"They were off to the bars, for a lack of a plan / Racing the stars to the lights of Cheyenne." — James McMurtry, "Lights of Cheyenne," as recorded at the Zephyr Club in Aught-Three.---
Many, many years ago, a friend and I got lost in Wyoming on our way to Chicago and wound up in South Dakota. That's not a joke. There were plenty of reasons. For one, Wyoming did not have any open container prohibitions, allowing us to cross the state half-sloshed. At least, that is, until "Chocolate Thunder"—my 1986 Buick LeBaron that topped out around 60 mph—blew two tires in a construction zone outside of Laramie. At 4 a.m. So, we wound up in a Denny's, where a waiter flirted with us while we tried to maintain the alcohol level necessary to make it out of the state. We also stared at a map, and realized that by heading north, we could take a short detour to Mt. Rushmore. However, one of the worst things about Wyoming is that their map is always crowded onto one page in an atlas, so the scale is something like 5,000 miles per inch, so our short detour lasted about 12 hours. Thank God for the lack of open container laws.
My point? During that trip, I learned first-hand that Wyoming has a hell of a lot of wide-open and not-very-scenic land. They also have a lot of untapped energy sources, from natural gas to wind (lots of wind) to geothermal. They also love their energy development, and unlike Utah, is aggressively pursuing alternative energy.
You know what they're discovering? So-called green energy is not always so green. The online news site, New West, has published two stories very recently detailing these challenges. First, wind development has basically been prohibited in 3/4 of the state because of the sage grouse, a threatened bird that actually needs those seemingly useless, empty sagebrush chocked lands. Second, geothermal sources are abundant but tapping them involves many of the same impacts as extracting fossil fuels.
Yeah, I know. Not local. Whatever. They're incredibly interesting articles, especially for all of you hippie-beatniks who read City Weekly and crow about the wonders of renewable energy. In the end, the only real answer for our energy problems is for each of us to reduce our personal use. For me, that means that next time, I will ride a horse across Wyoming.
Now, while I ride my horse, here's some other lonely places that are best traveled with booze in hand (or saddle, as the case may be):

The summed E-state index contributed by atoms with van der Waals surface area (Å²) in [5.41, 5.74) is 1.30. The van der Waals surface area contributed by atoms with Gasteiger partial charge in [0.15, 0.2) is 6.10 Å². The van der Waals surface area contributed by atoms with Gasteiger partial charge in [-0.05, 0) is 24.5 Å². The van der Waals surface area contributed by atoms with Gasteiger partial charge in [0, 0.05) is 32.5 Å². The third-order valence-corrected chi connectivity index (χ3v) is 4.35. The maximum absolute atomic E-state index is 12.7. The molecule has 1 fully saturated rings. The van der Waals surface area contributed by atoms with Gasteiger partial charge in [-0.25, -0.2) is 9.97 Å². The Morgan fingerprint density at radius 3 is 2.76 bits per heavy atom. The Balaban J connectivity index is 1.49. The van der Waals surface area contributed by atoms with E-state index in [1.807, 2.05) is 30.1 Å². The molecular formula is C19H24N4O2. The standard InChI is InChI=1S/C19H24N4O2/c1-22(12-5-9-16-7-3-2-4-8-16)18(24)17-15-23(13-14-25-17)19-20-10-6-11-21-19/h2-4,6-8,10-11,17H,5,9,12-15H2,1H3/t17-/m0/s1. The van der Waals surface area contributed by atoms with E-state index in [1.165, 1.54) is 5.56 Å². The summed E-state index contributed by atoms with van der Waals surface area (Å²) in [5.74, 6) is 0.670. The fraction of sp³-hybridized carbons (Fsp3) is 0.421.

Utah's West Desert: A day after a court gave new life to the Goshute nuke waste dump, Utah's federal delegation cried foul and unanimously opposed it. No word from candidates like Mike Lee, however. Maybe I should just call him, instead of mouthing off from the passenger seat.
Rep. Jim Matheson's office: Whatever the reason -- health-care, anyone? -- Matheson has no idea why his candidate for the U.S. Attorney was not appointed and why the administration is now looking at a Republican, Scott Burns. Poor Jim, nobody loves him. Listen, pal, I hear that the House offices are great places for gin and tonics. I'll make you the same offer I made Allyson Gamble yesterday: You open the doors, I'll bring the gin, tonic and lime. Hell, I'll even bring ice and glasses.
New Hampshire, for Sarah Palin: Yeah! A 2012 poll! Sarah Palin is fifth. Mitt Romney is first.
Salt Lake City, for Republicans: Steve Harmsen, an experienced pol cum sacrificial lamb, is running a race that he expects to lose against Arlyn Bradshaw for the Salt Lake County Council.
Gov. Herbert's office: Well, it's not lonely, but people aren't happy, and they're flooding him with e-mails criticizing his handling of "The List." (Nice job, btw, to Gehrke at the Tribune for having the foresight to GRAMA these e-mails.) Essentially, most seem to want to employees who released private information rewarded, not fired. Which makes sense, in a "I like to drive across Wyoming sober" kind of way.
Gov. Herbert's campaign: So far, it's non-existent, and the workers have plenty of time on their hands to compile 100 articles that somehow prove he should be re-elected. At some point, I may start dissecting these, but I've got Wyoming on my breath. So, go read this at The Side Track blog.
Arizona: It's lonely because everyone with any sympathy or a tan is fleeing. Well, they were given a little time because a federal judge put the temporary kibosh on the most controversial parts of their immigration law.
Bars: They're going to be lonely because everyone will have to have their licenses scanned. Or, so some would like to believe. Me, my license is expired, so I have to use a passport, which requires bartenders to fill out a piece of paper. It feels like private clubs all over again. But guess what? The former DABC director doesn't like the idea of scanning everyone, not just those without gray hair, sagging boobs, paunch bellies or balding foreheads.
The Open Container is published every week day, ideally. Weekends and vacations are at the whim of myself.